1930s tour buses like this one return to Yellowstone National Park.
There’s a new way to see Yellowstone National Park, if anything dating to FDR’s first term can be considered new. Starting June 4, a small fleet of fully refurbished 1930s tour buses—sometimes called touring cars—will return to the bison-and-geyser circuit. With their convertible tops and chrome fenders, the 14-passenger vehicles have plenty of vintage appeal—enough to draw crowds in parking lots.
But the buses are even more impressive for the travelers inside. When the weather is decent, the driver can roll back the cloth top, putting riders that much closer to the great outdoors. Lap blankets and strategically placed heaters help fend off cool breezes. And when the bus stops for bears and other attractions, riders can stand up to take unobstructed photos—no more window reflections.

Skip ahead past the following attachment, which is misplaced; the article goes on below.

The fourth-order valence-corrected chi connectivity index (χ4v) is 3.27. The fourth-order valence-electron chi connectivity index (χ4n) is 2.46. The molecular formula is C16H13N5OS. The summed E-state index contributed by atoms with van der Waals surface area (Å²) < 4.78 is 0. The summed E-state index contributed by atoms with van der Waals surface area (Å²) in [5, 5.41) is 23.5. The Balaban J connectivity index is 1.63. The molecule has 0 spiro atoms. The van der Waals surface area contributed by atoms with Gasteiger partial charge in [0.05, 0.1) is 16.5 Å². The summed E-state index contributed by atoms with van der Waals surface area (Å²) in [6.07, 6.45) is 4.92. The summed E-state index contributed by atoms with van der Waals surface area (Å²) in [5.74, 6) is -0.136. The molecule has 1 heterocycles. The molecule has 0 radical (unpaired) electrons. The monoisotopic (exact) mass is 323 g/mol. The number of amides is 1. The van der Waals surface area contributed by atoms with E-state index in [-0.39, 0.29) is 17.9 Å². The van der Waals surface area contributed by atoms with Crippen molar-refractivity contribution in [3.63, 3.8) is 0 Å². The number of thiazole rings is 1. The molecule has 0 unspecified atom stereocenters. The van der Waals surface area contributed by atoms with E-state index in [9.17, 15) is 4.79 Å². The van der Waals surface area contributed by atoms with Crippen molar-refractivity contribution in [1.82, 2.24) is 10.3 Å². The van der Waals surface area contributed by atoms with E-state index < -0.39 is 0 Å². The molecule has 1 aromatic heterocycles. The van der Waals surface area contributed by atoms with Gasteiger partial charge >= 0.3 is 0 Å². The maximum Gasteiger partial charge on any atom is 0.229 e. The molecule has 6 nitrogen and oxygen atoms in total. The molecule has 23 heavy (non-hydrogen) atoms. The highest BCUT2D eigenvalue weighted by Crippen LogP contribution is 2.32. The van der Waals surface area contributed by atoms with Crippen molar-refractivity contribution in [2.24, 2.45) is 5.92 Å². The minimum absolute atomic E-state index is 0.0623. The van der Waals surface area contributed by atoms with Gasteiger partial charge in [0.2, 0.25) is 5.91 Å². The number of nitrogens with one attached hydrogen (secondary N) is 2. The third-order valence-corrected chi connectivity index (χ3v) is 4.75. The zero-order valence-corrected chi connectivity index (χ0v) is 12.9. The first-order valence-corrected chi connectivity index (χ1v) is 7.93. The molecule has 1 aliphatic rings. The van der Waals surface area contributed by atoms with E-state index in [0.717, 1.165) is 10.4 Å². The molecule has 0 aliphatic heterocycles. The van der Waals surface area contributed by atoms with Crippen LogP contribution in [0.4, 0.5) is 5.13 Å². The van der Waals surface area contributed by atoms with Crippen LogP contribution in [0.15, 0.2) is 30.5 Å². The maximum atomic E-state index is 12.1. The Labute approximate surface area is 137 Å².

Best of all, the rebuilt vehicles ride lower to the ground than do modern buses, putting passengers eye to eye with roadside animals. Drivers spice up their tours with running patter on the area’s wildlife and history. The buses travel on several popular routes in the park, including the wildlife-rich trip from Mammoth Hot Springs to the Lamar Valley and the geyser-fringed roads around Old Faithful. For regular routes, schedules, and fares, see www.travelyellowstone.com or call (866) 439-7375.
Photography courtesy of Rick Hoeninghausen
This article was first published in May 2007. Some facts may have aged gracelessly. Please call ahead to verify information.